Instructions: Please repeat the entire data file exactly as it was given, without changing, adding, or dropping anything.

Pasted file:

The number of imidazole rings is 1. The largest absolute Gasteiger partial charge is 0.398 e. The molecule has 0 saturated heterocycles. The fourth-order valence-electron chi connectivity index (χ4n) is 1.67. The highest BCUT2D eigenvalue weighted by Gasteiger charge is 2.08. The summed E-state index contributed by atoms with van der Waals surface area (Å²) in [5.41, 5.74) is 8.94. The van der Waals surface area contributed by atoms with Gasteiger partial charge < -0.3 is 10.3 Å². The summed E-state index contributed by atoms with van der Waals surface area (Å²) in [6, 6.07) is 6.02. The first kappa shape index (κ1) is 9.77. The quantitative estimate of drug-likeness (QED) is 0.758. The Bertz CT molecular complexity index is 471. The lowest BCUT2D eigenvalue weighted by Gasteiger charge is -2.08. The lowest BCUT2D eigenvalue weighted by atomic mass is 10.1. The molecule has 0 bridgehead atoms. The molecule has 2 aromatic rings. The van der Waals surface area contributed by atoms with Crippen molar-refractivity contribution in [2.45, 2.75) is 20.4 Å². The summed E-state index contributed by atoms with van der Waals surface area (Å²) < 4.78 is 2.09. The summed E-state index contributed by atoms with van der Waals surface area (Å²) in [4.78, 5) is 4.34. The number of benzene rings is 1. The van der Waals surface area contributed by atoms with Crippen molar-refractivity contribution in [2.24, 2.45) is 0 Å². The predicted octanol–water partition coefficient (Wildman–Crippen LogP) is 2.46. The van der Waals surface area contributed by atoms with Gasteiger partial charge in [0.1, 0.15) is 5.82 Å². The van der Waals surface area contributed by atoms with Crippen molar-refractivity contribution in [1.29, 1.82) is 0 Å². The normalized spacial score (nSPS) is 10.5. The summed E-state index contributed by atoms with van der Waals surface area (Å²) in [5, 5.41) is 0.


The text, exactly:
The number of imidazole rings is 1. The largest absolute Gasteiger partial charge is 0.398 e. The molecule has 0 saturated heterocycles. The fourth-order valence-electron chi connectivity index (χ4n) is 1.67. The highest BCUT2D eigenvalue weighted by Gasteiger charge is 2.08. The summed E-state index contributed by atoms with van der Waals surface area (Å²) in [5.41, 5.74) is 8.94. The van der Waals surface area contributed by atoms with Gasteiger partial charge < -0.3 is 10.3 Å². The summed E-state index contributed by atoms with van der Waals surface area (Å²) in [6, 6.07) is 6.02. The first kappa shape index (κ1) is 9.77. The quantitative estimate of drug-likeness (QED) is 0.758. The Bertz CT molecular complexity index is 471. The lowest BCUT2D eigenvalue weighted by Gasteiger charge is -2.08. The lowest BCUT2D eigenvalue weighted by atomic mass is 10.1. The molecule has 0 bridgehead atoms. The molecule has 2 aromatic rings. The van der Waals surface area contributed by atoms with Crippen molar-refractivity contribution in [2.45, 2.75) is 20.4 Å². The summed E-state index contributed by atoms with van der Waals surface area (Å²) < 4.78 is 2.09. The summed E-state index contributed by atoms with van der Waals surface area (Å²) in [4.78, 5) is 4.34. The number of benzene rings is 1. The van der Waals surface area contributed by atoms with Crippen molar-refractivity contribution in [2.24, 2.45) is 0 Å². The predicted octanol–water partition coefficient (Wildman–Crippen LogP) is 2.46. The van der Waals surface area contributed by atoms with Gasteiger partial charge in [0.1, 0.15) is 5.82 Å². The van der Waals surface area contributed by atoms with Crippen molar-refractivity contribution in [1.29, 1.82) is 0 Å². The normalized spacial score (nSPS) is 10.5. The summed E-state index contributed by atoms with van der Waals surface area (Å²) in [5, 5.41) is 0.